Those rules have slanted the opportunity for justice in favor of the prosecutor. And I think it’s particularly incorrect to do it in the capital context, because the cost is so high. If you make a mistake in a capital case, there is no way to take care of it later on.
And the risk of an incorrect execution in any case to me is really intolerable. And the system shouldn’t permit that possibility to exist.
JUDY WOODRUFF: Another controversy you’re jumping right into is campaign finance. You believe Congress should be able to put limits on the amount of money candidates spend on their campaigns…
FMR. JUSTICE JOHN PAUL STEVENS: Yes.
JUDY WOODRUFF: … and that the Supreme Court has made mistakes in several decisions, allowing corporations, labor unions to advocate and spend money on candidates.
Considering all the court has done, Justice Stevens, to open the door for huge money to pour into American politics, including the recent McCutcheon decision, what effect does all this have on American politics?
FMR. JUSTICE JOHN PAUL STEVENS: Well, I don’t think it’s a healthy effect.
And I think it’s a change from what the people who direct — framed our basic government envisioned. For the — as the chief justice said, I think, in the first sentence of his opinion in the McCutcheon case the other day, there is nothing more important than participation in electing our representatives.
But the law that developed in that case and in a number of other cases involved not electing the representatives of the people who voted for them, but electing representatives of — in other jurisdictions where the financing is used. In other words, that was a case that involved the right of the — of an individual to spend as much of its money as he wanted to elect representatives of other people. He didn’t use any of that money to elect his own representatives.
And I think that’s a distortion of the concept that we started with many, many years ago.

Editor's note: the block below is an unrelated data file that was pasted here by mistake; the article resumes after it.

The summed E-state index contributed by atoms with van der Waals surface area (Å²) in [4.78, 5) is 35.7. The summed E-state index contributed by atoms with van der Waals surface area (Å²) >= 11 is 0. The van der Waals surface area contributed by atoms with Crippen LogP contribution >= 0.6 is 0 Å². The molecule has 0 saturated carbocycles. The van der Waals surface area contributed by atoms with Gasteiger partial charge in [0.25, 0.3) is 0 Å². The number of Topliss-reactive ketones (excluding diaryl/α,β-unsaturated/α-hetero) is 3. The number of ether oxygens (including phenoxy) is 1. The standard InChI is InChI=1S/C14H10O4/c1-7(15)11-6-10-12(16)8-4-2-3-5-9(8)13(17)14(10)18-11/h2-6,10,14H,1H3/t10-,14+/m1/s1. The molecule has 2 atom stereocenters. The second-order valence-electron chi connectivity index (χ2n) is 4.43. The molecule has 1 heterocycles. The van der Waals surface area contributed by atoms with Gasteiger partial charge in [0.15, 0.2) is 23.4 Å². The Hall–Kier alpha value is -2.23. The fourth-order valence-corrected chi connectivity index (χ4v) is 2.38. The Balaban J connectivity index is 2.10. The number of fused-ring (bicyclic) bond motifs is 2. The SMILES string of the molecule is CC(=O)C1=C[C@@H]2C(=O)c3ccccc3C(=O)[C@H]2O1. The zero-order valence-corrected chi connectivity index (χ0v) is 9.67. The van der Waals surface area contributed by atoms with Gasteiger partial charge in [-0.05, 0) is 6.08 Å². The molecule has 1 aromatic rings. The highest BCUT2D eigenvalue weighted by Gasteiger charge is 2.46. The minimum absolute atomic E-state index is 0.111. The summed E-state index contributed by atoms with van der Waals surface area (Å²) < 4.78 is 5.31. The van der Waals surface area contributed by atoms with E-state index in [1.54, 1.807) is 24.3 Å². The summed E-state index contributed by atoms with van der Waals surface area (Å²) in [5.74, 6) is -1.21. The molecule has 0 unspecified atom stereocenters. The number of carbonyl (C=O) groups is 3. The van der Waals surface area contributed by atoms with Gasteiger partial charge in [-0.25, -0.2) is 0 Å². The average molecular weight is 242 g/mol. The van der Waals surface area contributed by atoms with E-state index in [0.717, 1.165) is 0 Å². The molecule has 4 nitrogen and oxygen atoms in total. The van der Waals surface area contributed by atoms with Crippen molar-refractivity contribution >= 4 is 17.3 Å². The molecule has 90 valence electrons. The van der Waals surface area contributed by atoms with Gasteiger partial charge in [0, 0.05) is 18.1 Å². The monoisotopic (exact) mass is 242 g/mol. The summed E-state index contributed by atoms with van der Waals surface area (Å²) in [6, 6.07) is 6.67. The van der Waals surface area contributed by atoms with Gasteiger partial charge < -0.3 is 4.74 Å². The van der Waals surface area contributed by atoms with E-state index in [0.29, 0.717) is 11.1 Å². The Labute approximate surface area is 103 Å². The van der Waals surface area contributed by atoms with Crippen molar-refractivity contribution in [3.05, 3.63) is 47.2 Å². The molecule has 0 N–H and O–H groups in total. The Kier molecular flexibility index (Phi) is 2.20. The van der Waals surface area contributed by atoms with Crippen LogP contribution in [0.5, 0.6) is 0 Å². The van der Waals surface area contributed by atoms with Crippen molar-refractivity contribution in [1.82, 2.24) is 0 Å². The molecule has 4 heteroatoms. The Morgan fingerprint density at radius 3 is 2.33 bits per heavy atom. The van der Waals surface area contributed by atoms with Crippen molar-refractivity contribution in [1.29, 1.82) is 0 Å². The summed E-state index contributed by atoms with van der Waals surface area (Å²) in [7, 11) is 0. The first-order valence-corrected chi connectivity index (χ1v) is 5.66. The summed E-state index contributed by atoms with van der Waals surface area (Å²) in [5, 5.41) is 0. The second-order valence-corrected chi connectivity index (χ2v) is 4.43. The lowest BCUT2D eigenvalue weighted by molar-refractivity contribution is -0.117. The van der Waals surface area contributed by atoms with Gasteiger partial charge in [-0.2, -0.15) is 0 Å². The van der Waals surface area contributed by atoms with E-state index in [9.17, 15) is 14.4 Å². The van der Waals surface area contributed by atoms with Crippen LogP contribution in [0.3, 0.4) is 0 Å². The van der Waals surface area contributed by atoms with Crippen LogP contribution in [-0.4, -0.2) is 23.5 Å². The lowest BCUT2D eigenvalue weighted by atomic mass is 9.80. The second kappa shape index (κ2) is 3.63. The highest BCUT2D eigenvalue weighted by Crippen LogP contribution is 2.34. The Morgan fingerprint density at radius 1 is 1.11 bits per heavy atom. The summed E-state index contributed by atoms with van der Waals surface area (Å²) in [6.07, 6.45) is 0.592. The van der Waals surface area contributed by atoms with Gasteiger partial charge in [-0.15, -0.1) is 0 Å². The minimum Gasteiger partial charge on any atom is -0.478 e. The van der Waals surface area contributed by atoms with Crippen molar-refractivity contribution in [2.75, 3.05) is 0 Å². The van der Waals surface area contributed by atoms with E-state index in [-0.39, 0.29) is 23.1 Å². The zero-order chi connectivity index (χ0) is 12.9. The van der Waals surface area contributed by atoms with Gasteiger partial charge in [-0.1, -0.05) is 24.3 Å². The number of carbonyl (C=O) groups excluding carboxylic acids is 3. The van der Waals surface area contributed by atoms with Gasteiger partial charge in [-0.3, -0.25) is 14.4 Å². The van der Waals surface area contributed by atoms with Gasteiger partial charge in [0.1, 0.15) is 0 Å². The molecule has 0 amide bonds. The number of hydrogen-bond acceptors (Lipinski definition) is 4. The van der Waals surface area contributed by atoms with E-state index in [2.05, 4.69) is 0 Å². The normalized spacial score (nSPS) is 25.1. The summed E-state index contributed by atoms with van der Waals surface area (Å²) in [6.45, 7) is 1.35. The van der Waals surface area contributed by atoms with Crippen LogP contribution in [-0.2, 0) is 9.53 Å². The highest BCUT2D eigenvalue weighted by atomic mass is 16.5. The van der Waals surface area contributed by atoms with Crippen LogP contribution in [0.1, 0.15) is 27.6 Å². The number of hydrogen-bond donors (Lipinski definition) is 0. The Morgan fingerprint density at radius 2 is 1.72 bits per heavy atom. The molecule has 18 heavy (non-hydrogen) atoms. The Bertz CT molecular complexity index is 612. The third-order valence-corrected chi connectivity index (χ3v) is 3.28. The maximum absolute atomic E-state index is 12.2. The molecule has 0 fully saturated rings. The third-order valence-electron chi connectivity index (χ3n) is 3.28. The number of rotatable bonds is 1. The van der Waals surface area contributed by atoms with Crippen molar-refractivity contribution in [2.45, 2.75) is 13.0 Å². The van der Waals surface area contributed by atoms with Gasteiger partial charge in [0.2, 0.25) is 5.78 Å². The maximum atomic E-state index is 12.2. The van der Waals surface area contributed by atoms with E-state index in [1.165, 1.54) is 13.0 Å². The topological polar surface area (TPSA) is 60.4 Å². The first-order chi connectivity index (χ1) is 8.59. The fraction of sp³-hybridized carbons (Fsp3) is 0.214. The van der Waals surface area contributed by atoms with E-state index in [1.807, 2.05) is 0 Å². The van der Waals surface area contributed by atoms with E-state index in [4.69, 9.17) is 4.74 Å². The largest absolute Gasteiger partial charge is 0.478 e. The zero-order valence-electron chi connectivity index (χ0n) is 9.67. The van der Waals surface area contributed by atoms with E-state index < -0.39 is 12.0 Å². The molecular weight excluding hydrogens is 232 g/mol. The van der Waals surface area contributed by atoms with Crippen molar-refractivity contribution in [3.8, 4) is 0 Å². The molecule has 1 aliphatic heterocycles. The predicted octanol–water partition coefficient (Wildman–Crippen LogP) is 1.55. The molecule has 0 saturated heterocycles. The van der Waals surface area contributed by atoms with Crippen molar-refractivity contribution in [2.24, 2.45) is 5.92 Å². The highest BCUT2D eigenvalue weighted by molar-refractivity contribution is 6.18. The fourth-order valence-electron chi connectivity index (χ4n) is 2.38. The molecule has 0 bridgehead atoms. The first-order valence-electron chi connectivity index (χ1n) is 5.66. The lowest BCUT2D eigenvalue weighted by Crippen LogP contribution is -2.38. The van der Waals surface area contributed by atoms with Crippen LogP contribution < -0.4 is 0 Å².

JUDY WOODRUFF: The last area that I want to ask you about is what this country should do about guns. You would change the wording of the Second Amendment to the Constitution to say the right of people to bear arms to own a gun should apply only when serving in the militia.
Is it your ultimate hope that there would be no right to own a gun for self-defense?
FMR. JUSTICE JOHN PAUL STEVENS: Well, it would be my ultimate hope that legislatures would decide the issues, and not be hampered by constitutional restrictions, because, clearly, legislators are in a much better position than judges are to decide what could be permissible in different contexts.
And the effect of the Second Amendment as it is now construed is to make federal judges the final arbiters of gun policy, which is quite, quite wrong, I think, and quite contrary to what the framers intended when they drafted the Second Amendment, to protect states from the danger that a strong federal armed force would have been able to the states of their own militias.
JUDY WOODRUFF: When you look at all of these changes that you would like to see in the Constitution, and whether it’s campaign finance, redistricting or something else, do you believe the more conservative members of the Supreme Court have a partisan agenda? Do you think they are actually trying to get conservatives elected to office?
FMR. JUSTICE JOHN PAUL STEVENS: No, I don’t think so. I wouldn’t question their motives at all.
I think they have come to the incorrect conclusion, but I do think they have — where they have had chances to take a different tack, I think they have acted incorrectly. But I wouldn’t suggest that any of them were improperly motivated.
JUDY WOODRUFF: Do you think you should have stayed on the court longer?
FMR. JUSTICE JOHN PAUL STEVENS: Should I have stayed on — no.
FMR. JUSTICE JOHN PAUL STEVENS: If anything, I stayed on too long.
JUDY WOODRUFF: How does a justice know when it is the right time to retire? What do you think?
FMR. JUSTICE JOHN PAUL STEVENS: Well, in my case, the time — I can remember the events that triggered the specific decision.
I announced my dissent in the Citizens United orally, and I stumbled in my announcement. I had a little difficulty expressing myself. And that was out of character. And I used to have no problem at all being articulate and coherent.
And I took that as a warning sign that maybe I had been around longer than I should.
JUDY WOODRUFF: Justice John Paul Stevens, thank you very much for talking with us.
The book is “Six Amendments: How and Why We Should Change the Constitution.”
FMR. JUSTICE JOHN PAUL STEVENS: Thank you. It’s been a pleasure being here.